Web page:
Curbing U.S. involvement abroad was a signal campaign promise of the new U.S. Adminis­tration. Anything that smacked of nation-building drew the sharpest criticism. The appeal to many voters of such disengagement is understandable and the view is woven into an evolving foreign policy.

Students protest at the American University of Cairo, demanding a cap to their tuition, in Cairo, Nov. 16, 2016. The demonstrations are the largest and longest-running at the elite institution in years. “When the economic crisis hits the elite, it means the suffering is all over the place,” said Malak Rostom, vice president of the student union. (David Degner/The New York Times)
Students protest at the American University of Cairo, demanding a cap to their tuition, in Cairo, Nov. 16, 2016. Photo Courtesy of The New York Times/ David Degner

The problem is that the Ameri­cans’ withdrawal will almost certainly foster a level of disorder likely to pull the United States back in later and at a greater cost, damag­ing American interests that can only be advanced by peace and stability.

Nowhere is that more clearly the case than in North Africa. From Egypt to Morocco, the region’s countries are struggling with terror­ism, radicalisation, socioeconomic stagnation, ineffective governance and corruption.

Obviously, building the resil­ience of those societies must be an indigenous effort first and foremost but the role of the United States is indispensable in supporting local, regional and international efforts to break existing and prospective cycles of violence. Even where local actors are most effective in driving changes that deter extremism, they generally lack the capacity to do so without international support, the cornerstone of which comes from the United States.

Libya’s collapse illustrates how an internal violent conflict can affect regional and international security.

As multiple militias and factions vie for power in the absence of a working central government, a safe haven opened for terrorists fleeing Iraq and Syria, who join extrem­ist groups in Libya. Although the Islamic State (ISIS) was largely sup­pressed by recent military action, this diverse array of militants is establishing a pattern of operations that seems designed to expand their activities beyond Libya’s borders, posing a threat to U.S. interests and counterterrorism efforts in Africa.

The lack of a focused U.S. invest­ment in Libyan politics, which predates the new administration, encourages Russia to bolster its existing diplomatic and military presence — and later, no doubt, an economic one. Just as Syria has provided a gateway for Russia’s re­turn to the Middle East, Libya may open the way to North Africa. Last, but not least, the military conflict in Libya will add to uncertainty in energy markets for the foreseeable future.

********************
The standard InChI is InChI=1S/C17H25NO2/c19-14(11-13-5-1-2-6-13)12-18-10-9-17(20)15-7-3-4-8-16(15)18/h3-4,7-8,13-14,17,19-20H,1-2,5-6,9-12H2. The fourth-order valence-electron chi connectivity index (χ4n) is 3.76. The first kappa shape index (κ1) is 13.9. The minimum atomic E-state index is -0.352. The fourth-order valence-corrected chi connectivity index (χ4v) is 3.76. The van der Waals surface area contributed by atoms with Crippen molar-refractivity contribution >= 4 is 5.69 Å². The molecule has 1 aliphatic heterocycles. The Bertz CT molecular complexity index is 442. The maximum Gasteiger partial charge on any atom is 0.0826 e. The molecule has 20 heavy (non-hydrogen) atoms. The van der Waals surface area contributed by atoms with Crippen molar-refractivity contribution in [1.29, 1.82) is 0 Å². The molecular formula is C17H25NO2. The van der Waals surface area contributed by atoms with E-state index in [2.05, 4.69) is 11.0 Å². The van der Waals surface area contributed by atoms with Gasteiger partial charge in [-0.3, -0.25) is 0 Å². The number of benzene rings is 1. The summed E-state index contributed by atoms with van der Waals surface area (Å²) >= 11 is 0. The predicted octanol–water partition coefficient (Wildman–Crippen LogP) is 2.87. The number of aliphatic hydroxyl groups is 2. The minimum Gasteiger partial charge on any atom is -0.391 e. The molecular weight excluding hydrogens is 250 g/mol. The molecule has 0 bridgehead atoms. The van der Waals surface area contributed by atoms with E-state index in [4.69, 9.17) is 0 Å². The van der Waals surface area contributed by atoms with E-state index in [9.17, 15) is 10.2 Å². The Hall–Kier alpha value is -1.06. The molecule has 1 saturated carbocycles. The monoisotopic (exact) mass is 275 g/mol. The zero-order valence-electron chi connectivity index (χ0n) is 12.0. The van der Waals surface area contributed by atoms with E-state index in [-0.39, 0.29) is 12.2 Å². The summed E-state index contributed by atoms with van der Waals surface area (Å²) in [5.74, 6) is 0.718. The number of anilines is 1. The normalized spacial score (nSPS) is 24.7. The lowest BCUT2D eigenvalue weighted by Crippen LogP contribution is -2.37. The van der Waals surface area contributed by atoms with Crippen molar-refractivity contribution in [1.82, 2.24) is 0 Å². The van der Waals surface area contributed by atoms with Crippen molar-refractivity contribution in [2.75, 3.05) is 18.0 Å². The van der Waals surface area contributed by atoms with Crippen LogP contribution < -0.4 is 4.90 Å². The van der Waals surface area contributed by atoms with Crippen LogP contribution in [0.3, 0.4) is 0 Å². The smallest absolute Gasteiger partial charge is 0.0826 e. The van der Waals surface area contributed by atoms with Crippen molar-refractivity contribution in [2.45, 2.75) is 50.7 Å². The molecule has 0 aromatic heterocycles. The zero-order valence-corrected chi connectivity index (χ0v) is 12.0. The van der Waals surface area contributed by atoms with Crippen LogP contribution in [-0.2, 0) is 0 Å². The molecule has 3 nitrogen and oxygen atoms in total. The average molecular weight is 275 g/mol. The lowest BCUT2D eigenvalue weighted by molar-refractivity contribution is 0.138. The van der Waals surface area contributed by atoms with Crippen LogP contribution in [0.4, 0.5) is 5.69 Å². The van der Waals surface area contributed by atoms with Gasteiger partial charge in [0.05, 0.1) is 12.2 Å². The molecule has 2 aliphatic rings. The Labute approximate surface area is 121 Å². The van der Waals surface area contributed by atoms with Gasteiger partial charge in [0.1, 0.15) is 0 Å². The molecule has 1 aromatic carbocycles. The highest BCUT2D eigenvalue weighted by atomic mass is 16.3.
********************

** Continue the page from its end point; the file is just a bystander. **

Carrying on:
More uncertainty could arise from developments in Egypt, the primary supplier of natural gas to American ally Jordan, and Algeria, the world’s 18th largest oil producer. Both are on the verge of a metastatic instabil­ity. A laissez-faire policy towards the two countries will help precipi­tate their descent into communal violence. Expanding radicalisation, economic hardship and the divisive policies of authoritarian leaders are causing irreversible damage, fuel­ling grudges and deepening vertical social fractures.

This offers a golden opportunity to ISIS and other extremists. The conditions are in some ways similar to Iraq in 2014 when grievances of many ordinary Iraqis bred the perception of ISIS as a valid alterna­tive to a repressive government. Most Iraqis, of course, regretted tolerating ISIS but it was too late. The world is acknowledging the high price of ignoring early warn­ings persistently conveyed by many experts, agencies and civil society organisations in 2012-14.

Tunisia has taken a more positive and constructive path than its North African peers. Certainly, the country faces colossal political, economic and social challenges that feed the scourge of home-grown and transnational terrorism. However, Tunisia’s unique example in the Middle East and North Africa of an indigenous national dialogue dif­fusing a political crisis, as occurred in 2013, presents a model for how locally owned conflict-management mechanisms contribute to peace and security.

Likewise, Tunisia’s combined secular-Islamist government and parliament demonstrates the suc­cess of inclusive political settle­ments, a relevant lesson to coun­tries in North Africa and beyond on how to manage political, religious or ethnic diversity. Consistent and generous support for Tunisia’s ailing economy is crucial to the country in maintaining its political direction and its efforts to counter violent extremism.

In a country where 1.4 million of the 3 million citizens under 25 years of age are out of school and work, it is little wonder that thousands of young people have joined extrem­ist groups. Radicalisation is a social disease with multiple roots. It will take U.S. leadership of an interna­tional effort to support Tunisian strategies to cure it.

The challenge posed by North Africa’s instability and extremism leaves the United States with only one sound policy option to protect its interests: Increased, determined and steady political and economic support. The alternative is watching the region slip into chaos that may be impossible to reverse no matter what resources the Americans bring to bear.

Originally posted on Arab Weekly on March 26, 2017.

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